I’ve also got some great resources that mention things like culture shock, learning how to use money in the UK, and figuring out whether or not it’s worth your time and life to learn how to drive in the UK (spoiler alert: if you’re here for just a short time – don’t!)
- Culture Shock: The Things We Don’t Talk About
- An American Girl’s Guide to Surviving the London Underground
- Understanding UK Money: Pence, Not Cents!
- Driving in England as an American: An Apology to UK Drivers
Anyway, moving along to Goodwill in the UK.
History of Goodwill
Goodwill is an American nonprofit that focuses on helping people get jobs and training them for the working world.
While most of us know about Goodwill as in, the store, they are also an organization that provides lots of other benefits to communities in other ways.
Goodwill was founded in 1902, though not actually called Goodwill until 1915.
There are over 3,000 local Goodwills across the US, and the organization also operates in other countries like South Korea and Canada.
The logo for Goodwill, a smiling white face on a blue background, is well-recognized throughout America and is what will likely greet you should you stop by a Goodwill to drop off donations.
Goodwill accepts donations both at its regular stores and at donation-only centers, which then push out product to stores across the area.
The rules of Goodwill donation are many, and this is for sanitary reasons and safety reasons.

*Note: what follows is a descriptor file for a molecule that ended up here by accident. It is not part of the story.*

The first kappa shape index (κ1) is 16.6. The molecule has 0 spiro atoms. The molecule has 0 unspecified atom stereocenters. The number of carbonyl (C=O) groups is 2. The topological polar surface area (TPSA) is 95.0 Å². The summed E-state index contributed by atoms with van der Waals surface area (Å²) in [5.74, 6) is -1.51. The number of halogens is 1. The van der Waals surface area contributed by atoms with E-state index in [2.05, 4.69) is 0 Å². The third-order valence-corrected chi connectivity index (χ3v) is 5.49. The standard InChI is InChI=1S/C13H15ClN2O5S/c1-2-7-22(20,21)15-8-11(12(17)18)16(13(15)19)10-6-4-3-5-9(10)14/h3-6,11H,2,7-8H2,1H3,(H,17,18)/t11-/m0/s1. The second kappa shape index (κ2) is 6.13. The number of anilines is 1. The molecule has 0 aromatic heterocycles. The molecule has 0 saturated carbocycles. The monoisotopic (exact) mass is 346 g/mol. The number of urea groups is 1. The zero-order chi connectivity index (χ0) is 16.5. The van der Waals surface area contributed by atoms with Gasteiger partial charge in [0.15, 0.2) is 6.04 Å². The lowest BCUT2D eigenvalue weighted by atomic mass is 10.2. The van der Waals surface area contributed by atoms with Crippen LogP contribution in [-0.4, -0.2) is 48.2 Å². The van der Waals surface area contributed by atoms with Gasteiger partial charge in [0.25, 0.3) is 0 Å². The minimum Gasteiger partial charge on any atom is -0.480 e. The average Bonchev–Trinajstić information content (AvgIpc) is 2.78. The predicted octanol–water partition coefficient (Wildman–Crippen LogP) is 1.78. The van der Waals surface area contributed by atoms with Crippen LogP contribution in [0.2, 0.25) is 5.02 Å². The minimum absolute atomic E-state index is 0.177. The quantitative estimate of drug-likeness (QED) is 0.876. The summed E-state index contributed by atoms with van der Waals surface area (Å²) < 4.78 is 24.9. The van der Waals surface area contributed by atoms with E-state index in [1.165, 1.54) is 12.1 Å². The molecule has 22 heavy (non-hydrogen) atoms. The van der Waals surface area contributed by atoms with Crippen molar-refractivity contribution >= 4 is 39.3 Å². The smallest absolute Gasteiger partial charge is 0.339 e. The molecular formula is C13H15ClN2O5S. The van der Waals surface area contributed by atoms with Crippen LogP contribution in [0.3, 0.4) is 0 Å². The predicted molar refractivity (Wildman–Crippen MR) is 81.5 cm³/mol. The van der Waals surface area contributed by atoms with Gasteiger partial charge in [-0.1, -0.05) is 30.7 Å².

For instance, some Goodwills won’t accept certain toys due to lead paint.
Others won’t accept mattresses, and of course no one should ever donate their used underwear to Goodwill, THANK YOU.
That being said, they do accept a wide variety of items including clothes, small electronics, books, toys, homewares, storage things, pet supplies – the list goes on and on.
If it can’t be sold in an actual Goodwill store, it can be sold on for parts and materials in bulk.
Equivalent to Goodwill in the UK
When researching for Goodwill in the UK or Goodwill in England or Goodwill in London, I was struck by some very important aspects of British life that make Goodwill much less of a viable organization here.
Firstly, I don’t think the British have as much of a materialistic society as we Americans.
That’s not to say that Americans are bad, but Britain just doesn’t have the same amount of space as us and people generally don’t have loads of spare rooms to store various crap they don’t want like a lot of Americans do.